Scar tissue has been demonized in the sports medicine world as the cause of many myofascial pain syndromes. Shoulder and knee pain, among others, are often attributed to scar tissue formed after a previous injury with treatments geared towards the breakup of said tissue. Is scar tissue really the cause of these pain syndromes and can it be broken down by manual therapy? Or is there another way manual therapy works? This blog post will discuss the scar tissue myth and also explain how manual therapy works.
Predicting injuries is a very difficult task because there are so many factors that contribute to an injury. One of the most common causes is due to overuse. The term “overuse” is a poor term to describe these injuries because it implies that there is a certain amount of use that is optimal. A better way to describe these injuries is to describe them as a training program error, where the workload was increased too quickly for the body to adapt to. This blog post will discuss proper training programing and also how high chronic workloads can actually be protective against injury.
Chances are if you’ve ever suffered a lower extremity injury, someone has told you that it was because you pronate when you walk or run. While it is true that you pronate with each step, it is not necessarily true that it is because of pronation. This blog post will discuss the normal gait cycle and why pronation may not be the reason for your pain.
Patellofemoral pain is a broad term used to describe pain on the front of the knee. The diagnosis by itself gives a vague clinical picture because there are many things can cause pain on the front of the knee. A patellar tracking issue is another term typically used interchangeably with patellofemoral pain, which gives a better idea of what the problem is. This blog post will discuss the cause of patellar tracking issues and the current methods for treating it.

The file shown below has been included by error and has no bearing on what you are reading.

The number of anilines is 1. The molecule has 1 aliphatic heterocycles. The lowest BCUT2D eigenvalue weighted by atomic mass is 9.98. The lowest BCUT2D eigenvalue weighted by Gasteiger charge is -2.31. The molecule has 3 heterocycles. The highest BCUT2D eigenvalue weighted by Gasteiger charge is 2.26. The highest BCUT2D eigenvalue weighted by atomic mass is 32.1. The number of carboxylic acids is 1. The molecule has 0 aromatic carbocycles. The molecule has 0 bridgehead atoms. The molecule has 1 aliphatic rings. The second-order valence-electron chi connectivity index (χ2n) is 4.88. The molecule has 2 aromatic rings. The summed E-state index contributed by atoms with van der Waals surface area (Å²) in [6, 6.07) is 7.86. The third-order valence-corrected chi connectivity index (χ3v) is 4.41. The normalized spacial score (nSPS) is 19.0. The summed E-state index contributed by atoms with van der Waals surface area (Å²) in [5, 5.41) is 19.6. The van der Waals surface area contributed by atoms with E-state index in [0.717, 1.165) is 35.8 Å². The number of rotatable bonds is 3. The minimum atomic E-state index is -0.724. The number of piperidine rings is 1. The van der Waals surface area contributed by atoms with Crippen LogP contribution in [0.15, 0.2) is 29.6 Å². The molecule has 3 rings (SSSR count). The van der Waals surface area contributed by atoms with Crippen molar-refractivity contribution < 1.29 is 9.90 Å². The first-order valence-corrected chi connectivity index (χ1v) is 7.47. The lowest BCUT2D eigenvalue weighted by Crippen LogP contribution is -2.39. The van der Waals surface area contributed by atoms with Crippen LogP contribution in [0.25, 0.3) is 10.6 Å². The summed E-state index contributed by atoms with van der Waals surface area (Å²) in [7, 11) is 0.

It seems like the list of things that can go wrong with the shoulder joint is never ending: partial rotator cuff tears, full-thickness rotator cuff tears, labral tears, shoulder dislocations, internal/external impingement syndrome, etc… However, not all shoulder pain is caused by dysfunctions within the glenohumeral joint, sometimes the scapula can be the cause. This post will discuss the importance of the scapula on shoulder pain and function.
Thoracic pain and stiffness is a common complaint experienced by many. The thoracic spine, commonly referred to as the mid-back, is composed of 12 vertebra bones between the neck and low back. This blog post will discuss why thoracic mobility is important and four exercises you can do to improve your mobility.